Seasonal Affective Disorder: Overcoming the winter blues

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“After hearing Miami natives detail the northeastern winter, I began to wonder if I’d experience SAD when freezing temperatures hit.” / Illustration by Ally Rzesa

By Carlota Cano

Growing up in Miami, I practically lived in a bikini and flip flops, savoring warm temperatures and sunny days year-round. Now that I live in Boston, I’ve made the switch from flip flops to boots. Realistically, I was three years old the last time I experienced a prolonged cold climate. I went from digging my toes into the sand every other day to walking around the red-bricked buildings in Boston. 

In the coming months, students across New England will see the leaves fall and temperatures drop significantly. For students like myself that come from warmer climates, it can be difficult to adjust. Shorter days and colder temperatures can make students like myself feel extra homesick, or even make them experience Seasonal Affective Disorder, also known as SAD.

In 1985, the American Psychiatric Association described Seasonal Affective Disorder as “a condition characterized by regularly occurring winter depression frequently alternating with summer hypomania.” The National Institute of Mental Health details the common symptoms of SAD as losing energy, becoming socially withdrawn, and developing hypersomnia. According to the American Academy of Family Physicians, approximately four to six percent of people can experience winter depression. 

I initially heard about SAD from my hometown friends that moved to Boston and had a hard time adapting throughout the tough winter. After hearing Miami natives detail the northeastern winter, I began to wonder if I’d experience SAD when freezing temperatures hit.

Essentially, being used to warmer climates and susceptible to homesickness increased my fear of experiencing SAD after my transfer. I realized students like myself should keep a couple of things in mind. In order to prepare for the winter, I have gathered advice from friends already living in Boston and other remedies to help ease into the winter.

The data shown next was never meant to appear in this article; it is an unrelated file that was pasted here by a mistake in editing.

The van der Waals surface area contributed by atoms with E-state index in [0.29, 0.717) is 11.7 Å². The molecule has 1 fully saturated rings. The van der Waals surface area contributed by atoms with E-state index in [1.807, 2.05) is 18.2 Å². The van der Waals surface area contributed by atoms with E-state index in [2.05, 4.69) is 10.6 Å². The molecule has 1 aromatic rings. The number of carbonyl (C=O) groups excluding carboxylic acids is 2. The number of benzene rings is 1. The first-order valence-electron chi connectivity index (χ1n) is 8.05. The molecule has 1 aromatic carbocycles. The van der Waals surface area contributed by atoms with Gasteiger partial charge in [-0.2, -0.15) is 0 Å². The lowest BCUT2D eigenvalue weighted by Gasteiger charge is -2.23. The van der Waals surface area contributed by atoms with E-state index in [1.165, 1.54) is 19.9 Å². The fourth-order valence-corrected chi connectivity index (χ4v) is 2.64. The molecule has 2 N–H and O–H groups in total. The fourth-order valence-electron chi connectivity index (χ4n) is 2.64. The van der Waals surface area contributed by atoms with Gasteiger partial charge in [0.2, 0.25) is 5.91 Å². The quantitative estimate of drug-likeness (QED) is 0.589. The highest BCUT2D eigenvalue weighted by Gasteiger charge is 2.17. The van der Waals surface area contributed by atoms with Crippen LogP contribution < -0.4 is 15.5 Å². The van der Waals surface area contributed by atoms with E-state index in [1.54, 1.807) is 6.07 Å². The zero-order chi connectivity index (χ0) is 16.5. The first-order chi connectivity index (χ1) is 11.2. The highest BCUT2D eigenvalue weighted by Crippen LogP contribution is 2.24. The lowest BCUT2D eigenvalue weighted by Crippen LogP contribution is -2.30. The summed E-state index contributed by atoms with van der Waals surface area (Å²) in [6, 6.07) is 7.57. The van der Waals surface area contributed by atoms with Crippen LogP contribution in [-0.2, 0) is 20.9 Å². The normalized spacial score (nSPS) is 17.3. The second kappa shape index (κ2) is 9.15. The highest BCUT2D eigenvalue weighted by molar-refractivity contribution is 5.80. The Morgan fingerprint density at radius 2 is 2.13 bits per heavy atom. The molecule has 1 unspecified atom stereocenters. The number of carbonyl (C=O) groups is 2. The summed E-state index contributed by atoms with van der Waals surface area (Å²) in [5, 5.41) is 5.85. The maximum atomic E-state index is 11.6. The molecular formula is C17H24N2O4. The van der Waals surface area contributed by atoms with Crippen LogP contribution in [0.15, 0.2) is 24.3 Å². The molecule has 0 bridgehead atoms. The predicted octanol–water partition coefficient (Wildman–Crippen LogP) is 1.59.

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As winter transforms into spring, students should remember that there are people supporting you. A new environment should never let you believe you are too far from home. 

I’ve ensured I have a support system built from family and friends who can guide me in the more somber days. I FaceTime my family every day because it’s hard to end the day in an empty home. In Miami, I’d always have my family to accompany me and provide an immense amount of support, no matter the situation. Talking to them virtually makes me feel closer to home and helps counter the fact that I now live alone. 

Apart from the freezing temperatures, the lack of sun exposure is also one of my greatest concerns. I used to spend an extended amount of time under the sun, whether I was at the beach tanning or running by the shoreline. Seeing the sunlight fade at an early time reminds me of the short days I’m going to experience in the winter. For that reason, many of my friends from Miami that live in Boston have recommended using UV lamps. 

The UV lamp is supposed to help reinforce the amount of sunlight we are exposed to and act as a natural antidepressant. According to the study from the National Institute of Mental Health, artificial light “approximates that of sunlight measured at a window on a clear spring day.” 

Moreover, it is important to remember that the snow eventually melts away and reveals the ground again. Despite being worried about SAD, there are many things I’m looking forward to experiencing this winter. I have yet to experience my first snowball fight! 

With the help of artificial light, excellent winter gear, and my family’s support, I know I will be able to adapt smoothly to the harsh winter here in the northeast. Staying in touch with my family is what is going to bring me real warmth during the winter. If you’re like me, you need to be prepared for the worst.

After all, winter is coming.